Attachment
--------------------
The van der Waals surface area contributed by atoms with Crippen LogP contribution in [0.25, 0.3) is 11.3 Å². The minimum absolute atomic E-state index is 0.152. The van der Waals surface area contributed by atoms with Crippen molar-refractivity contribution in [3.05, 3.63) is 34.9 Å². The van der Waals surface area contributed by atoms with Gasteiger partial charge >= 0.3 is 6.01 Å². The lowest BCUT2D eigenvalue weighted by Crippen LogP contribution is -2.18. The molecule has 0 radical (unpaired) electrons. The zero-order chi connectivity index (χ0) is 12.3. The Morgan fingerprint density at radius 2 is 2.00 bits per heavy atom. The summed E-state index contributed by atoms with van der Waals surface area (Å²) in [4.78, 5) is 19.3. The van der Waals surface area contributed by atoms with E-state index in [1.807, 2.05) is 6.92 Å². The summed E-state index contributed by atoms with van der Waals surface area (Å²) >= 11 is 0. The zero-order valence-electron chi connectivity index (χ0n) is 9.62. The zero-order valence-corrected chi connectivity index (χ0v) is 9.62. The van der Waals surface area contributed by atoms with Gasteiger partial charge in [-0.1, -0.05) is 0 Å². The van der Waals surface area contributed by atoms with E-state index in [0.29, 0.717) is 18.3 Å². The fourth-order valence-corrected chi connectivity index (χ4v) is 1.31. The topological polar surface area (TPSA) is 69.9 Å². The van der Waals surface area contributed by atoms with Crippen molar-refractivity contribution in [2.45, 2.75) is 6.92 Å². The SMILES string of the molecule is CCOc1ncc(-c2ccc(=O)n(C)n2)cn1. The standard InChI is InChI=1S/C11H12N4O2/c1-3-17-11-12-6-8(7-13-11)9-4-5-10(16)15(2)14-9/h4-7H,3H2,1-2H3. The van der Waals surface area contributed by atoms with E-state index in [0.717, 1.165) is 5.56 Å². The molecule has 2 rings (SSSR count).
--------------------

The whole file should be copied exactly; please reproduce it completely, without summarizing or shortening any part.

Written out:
The van der Waals surface area contributed by atoms with Crippen LogP contribution in [0.25, 0.3) is 11.3 Å². The minimum absolute atomic E-state index is 0.152. The van der Waals surface area contributed by atoms with Crippen molar-refractivity contribution in [3.05, 3.63) is 34.9 Å². The van der Waals surface area contributed by atoms with Gasteiger partial charge >= 0.3 is 6.01 Å². The lowest BCUT2D eigenvalue weighted by Crippen LogP contribution is -2.18. The molecule has 0 radical (unpaired) electrons. The zero-order chi connectivity index (χ0) is 12.3. The Morgan fingerprint density at radius 2 is 2.00 bits per heavy atom. The summed E-state index contributed by atoms with van der Waals surface area (Å²) in [4.78, 5) is 19.3. The van der Waals surface area contributed by atoms with E-state index in [1.807, 2.05) is 6.92 Å². The summed E-state index contributed by atoms with van der Waals surface area (Å²) >= 11 is 0. The zero-order valence-electron chi connectivity index (χ0n) is 9.62. The zero-order valence-corrected chi connectivity index (χ0v) is 9.62. The van der Waals surface area contributed by atoms with Gasteiger partial charge in [-0.1, -0.05) is 0 Å². The van der Waals surface area contributed by atoms with E-state index in [0.29, 0.717) is 18.3 Å². The fourth-order valence-corrected chi connectivity index (χ4v) is 1.31. The topological polar surface area (TPSA) is 69.9 Å². The van der Waals surface area contributed by atoms with Crippen molar-refractivity contribution in [2.45, 2.75) is 6.92 Å². The SMILES string of the molecule is CCOc1ncc(-c2ccc(=O)n(C)n2)cn1. The standard InChI is InChI=1S/C11H12N4O2/c1-3-17-11-12-6-8(7-13-11)9-4-5-10(16)15(2)14-9/h4-7H,3H2,1-2H3. The van der Waals surface area contributed by atoms with E-state index in [0.717, 1.165) is 5.56 Å². The molecule has 2 rings (SSSR count).